Why Do Yoga During Pregnancy

Yoga has many benefits for mom and baby.  It’s a body-mind practice that promotes wellness in the 5 Koshas (layers of being):  Body, Vital (Physiology), Mind, Character, and Heart.

The Mayo Clinic has looked at research studies on yoga for pregnancy. They list some of the benefits of yoga for pregnancy as:

  • Better sleep
  • Reduced stress and anxiety
  • An increase in the strength, flexibility and endurance of muscles needed for childbirth
  • Less shortness of breath and nausea
  • Less back pain, carpal tunnel syndrome and headaches (all common during pregnancy)
  • Decreased risk of preterm labor and pregnancy-induced high blood pressure.

Wow, that’s a long list of really positive benefits!

Should you start yoga for the first time during pregnancy?  It depends!  Look for classes that are adapted for pregnancy and open to beginners.  Talk to the teacher in advance.  Another option is to participate in a class that is open to beginners where the teacher is comfortable adapting for you.

Prenatal yoga classes are specially designed to avoid contraindicated positions, temper how physically hard you work, keep the room temperature in a safe zone, help you get what you need to be as comfortable as possible through your pregnancy, and get ready for the delivery.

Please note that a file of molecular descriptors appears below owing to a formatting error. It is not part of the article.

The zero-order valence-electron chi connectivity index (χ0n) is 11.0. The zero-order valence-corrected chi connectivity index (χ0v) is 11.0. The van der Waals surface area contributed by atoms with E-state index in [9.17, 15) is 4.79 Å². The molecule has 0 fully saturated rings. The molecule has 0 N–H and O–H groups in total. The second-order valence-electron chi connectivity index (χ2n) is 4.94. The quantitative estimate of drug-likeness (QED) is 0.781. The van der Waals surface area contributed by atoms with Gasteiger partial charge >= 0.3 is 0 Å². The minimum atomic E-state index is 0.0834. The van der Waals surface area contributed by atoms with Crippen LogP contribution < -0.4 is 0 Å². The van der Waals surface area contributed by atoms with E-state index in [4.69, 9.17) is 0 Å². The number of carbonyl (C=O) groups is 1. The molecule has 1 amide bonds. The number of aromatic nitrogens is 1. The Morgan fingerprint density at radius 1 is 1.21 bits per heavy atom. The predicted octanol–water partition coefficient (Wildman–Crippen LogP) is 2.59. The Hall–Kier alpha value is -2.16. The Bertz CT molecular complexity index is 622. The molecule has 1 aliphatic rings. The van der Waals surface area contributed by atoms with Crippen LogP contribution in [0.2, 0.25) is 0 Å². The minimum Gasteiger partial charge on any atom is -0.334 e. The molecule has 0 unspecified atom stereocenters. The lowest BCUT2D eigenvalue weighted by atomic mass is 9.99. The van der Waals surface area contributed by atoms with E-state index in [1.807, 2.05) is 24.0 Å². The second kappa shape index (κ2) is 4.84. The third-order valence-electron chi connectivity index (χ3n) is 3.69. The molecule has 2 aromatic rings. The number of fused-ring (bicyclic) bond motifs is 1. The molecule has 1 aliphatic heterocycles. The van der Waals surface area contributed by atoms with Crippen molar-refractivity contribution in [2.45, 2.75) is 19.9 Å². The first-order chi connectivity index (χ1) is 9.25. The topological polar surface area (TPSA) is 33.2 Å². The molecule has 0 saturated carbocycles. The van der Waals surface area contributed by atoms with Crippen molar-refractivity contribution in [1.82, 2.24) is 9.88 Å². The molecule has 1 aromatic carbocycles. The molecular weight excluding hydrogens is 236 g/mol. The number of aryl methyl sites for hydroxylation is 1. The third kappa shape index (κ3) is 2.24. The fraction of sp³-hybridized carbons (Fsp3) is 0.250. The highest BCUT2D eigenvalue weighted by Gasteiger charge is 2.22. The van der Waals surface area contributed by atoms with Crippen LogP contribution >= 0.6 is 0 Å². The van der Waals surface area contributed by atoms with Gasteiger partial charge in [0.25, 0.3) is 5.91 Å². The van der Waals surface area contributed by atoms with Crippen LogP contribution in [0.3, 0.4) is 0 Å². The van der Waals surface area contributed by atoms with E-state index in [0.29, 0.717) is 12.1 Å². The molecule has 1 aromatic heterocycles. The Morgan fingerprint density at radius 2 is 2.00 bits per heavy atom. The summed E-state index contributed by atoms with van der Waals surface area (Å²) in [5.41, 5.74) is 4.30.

Prenatal classes are often a celebration of the journey of birth. You’ll typically find the support a circle of women who share the experience, an hour of “Me” time, and an inoculation of stress relief.

If you participate in yoga during pregnancy, it’s really important to let your Yoga Teacher or Yoga Therapist know if anything has changed for you from class to class.  Any change in blood pressure, breath capacity, pain, swelling, or spotting/bleeding is important to report so that modifications can be made to keep you and your baby safe.